A major challenge in building a team is balancing career development and execution speed. Simple problems can be solved quickly by senior engineers, but won’t help them learn new things. Junior engineers may be slower to handle complex projects, but learning to tackle them is critical to their career growth. For an engineer at any level, handling familiar tasks quickly becomes boring, and bored engineers are more likely to jump ship, so finding new problems for engineers to tackle keeps them around.
Even if they are assigned an interesting problem, an engineer won’t get far without lots of context. Without a deep understanding of every part of the system and the product, it is impossible to assess tradeoffs and make good decisions. An engineer can only effectively develop a system over which they have full context and “ownership”. Gaining that context and moving from “contributor” to “owner” is a crucial part of an engineer’s growth so that they can tackle complex problems.
Ownership confers many benefits to a developer, so it is critical to make sure there is room for a junior engineer to own a system. When the senior engineers on a team have strong ownership of the system, it can feel like there is no space for other team members. To combat that, it is important to set up a culture where ownership is not exclusive to one person. Instead, ownership should be shared among multiple people, and the process of sharing ownership should be a key mechanism for learning and growth.
Here are some of the benefits of ownership that I think are important, and how they can each be adapted to allow both junior and senior engineers to become owners and reap those benefits:
This is usually the first step to owning a codebase. An engineer is “familiar” with a codebase if they know where all the code lives and what it does, they can answer questions about the system, and they can debug things in a pinch.
It is easy to set up processes so that multiple people know where the code lives: have a junior engineer start with a code walkthrough with an existing owner, and then work on a small project to get familiar with it. To help distribute debugging and investigation opportunities, an on-call rotation is an effective tool: for one week at a time, each team member is solely responsible for looking into bugs with that system or answering questions. Senior engineers can be brought in to help when teammates are stuck, but problems should never be handed off wholesale; everyone on the team should strive to be a resource.
Once an engineer knows how a system is built, they can form opinions on where it needs to go next. They should know why technologies were chosen, and at what point they should be scrapped and replaced with the next thing. They should have a clear idea of the highest-priority tech debt.
The existing backlog is a great place for an aspiring owner to start. From there, they can find the improvements that they care about and begin to shepherd them along. On larger systems, multiple improvements can be driven at once to scale “ownership.” Bringing on new owners is also beneficial for existing senior engineers: collaborating with junior engineers on technical improvements is a fantastic learning opportunity that is missed when an existing owner does makes fixes alone.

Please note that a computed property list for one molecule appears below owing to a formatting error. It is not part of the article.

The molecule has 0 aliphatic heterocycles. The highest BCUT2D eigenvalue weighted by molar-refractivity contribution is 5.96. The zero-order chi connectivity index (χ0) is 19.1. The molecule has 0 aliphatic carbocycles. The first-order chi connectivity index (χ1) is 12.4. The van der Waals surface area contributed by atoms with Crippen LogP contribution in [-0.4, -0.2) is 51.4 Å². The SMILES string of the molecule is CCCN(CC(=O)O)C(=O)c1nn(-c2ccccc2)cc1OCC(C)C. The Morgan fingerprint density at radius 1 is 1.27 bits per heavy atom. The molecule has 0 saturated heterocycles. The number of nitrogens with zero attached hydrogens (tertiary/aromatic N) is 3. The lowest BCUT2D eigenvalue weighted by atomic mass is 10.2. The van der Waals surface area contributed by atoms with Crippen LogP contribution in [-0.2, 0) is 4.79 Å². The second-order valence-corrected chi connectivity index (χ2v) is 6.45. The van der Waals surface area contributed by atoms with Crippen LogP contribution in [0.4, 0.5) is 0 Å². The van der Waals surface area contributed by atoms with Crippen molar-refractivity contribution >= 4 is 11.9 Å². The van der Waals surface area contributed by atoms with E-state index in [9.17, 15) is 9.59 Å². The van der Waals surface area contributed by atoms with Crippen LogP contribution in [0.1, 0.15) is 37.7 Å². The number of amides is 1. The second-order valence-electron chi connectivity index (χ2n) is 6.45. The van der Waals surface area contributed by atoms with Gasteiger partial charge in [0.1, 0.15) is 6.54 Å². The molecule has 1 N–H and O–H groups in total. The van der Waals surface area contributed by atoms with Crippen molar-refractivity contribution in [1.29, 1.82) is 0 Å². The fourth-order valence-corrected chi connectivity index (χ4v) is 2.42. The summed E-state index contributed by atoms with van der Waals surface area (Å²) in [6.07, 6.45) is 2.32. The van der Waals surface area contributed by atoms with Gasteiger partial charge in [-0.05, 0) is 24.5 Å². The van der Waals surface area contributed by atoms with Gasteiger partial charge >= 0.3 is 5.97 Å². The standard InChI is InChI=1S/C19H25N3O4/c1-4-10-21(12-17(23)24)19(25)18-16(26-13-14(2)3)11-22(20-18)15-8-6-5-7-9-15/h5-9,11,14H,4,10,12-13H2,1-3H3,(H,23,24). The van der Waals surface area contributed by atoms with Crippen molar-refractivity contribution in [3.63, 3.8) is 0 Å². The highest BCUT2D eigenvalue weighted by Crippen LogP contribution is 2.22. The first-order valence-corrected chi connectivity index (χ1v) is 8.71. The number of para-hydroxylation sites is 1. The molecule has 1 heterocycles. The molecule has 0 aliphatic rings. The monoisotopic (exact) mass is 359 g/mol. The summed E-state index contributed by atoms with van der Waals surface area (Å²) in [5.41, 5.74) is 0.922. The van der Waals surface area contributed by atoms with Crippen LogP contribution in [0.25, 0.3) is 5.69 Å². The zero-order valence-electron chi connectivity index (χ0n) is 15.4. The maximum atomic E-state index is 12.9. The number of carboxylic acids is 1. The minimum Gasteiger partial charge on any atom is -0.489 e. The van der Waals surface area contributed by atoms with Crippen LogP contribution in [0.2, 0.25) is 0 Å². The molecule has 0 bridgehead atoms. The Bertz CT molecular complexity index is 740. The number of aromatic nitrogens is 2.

System design can be one of the most interesting engineering challenges for an owner. Important decisions must be made to accommodate a new feature, and even larger decisions must be made if a system needs to be rebuilt wholesale.
To make architecture decisions available to new owners, rotate the “project technical lead” role among team members so that junior engineers have a chance to think about design from the ground up. In order to facilitate learning and make sure the decisions are correct, an RFC process for new features gives new engineers support from across the organization so they can find the best possible solution.
An owner also understands the nuts and bolts of contributing to the system. A codebase should have clear coding best practices, as well as a standard for testing and a simple local setup for development of new code.
A great tool for maintaining best practices and standards is code review. Encourage aspiring owners to take on as many code reviews as they can. Junior engineers should also be responsible for keeping the local development setup in shape. A good policy is to always invest in your toolchain: if any engineer encounters a problem, regardless of of their seniority, they should take it upon themself to fix it.
Major changes happen when senior leadership understands the impact of technology, and invests in it strategically. As a result, if an owner can articulate a vision for their system to non-technical folks, they can truly define its direction.
A vision for the system should be shared by the entire team, so make sure that there is a forum to actively and openly discuss technical changes in business terms. Junior and senior engineers should collaborate frequently to bounce ideas around, collaboratively develop plans, and coalesce on the best direction for development. When junior and senior engineers are aligned on the strategic direction for a team, good things happen quickly.
Everyone As The Primary Owner
Collaboration is the common thread through all paths toward shared ownership. People drive each other to be better when working together, and everyone should be encouraged to include others when solving interesting problems. This should be reflected in goals, promotion rubrics, and even compensation discussions: current owners should be rewarded for developing future owners. Constantly working with senior developers helps junior developers to grow, and forges connections that last for the rest of their career.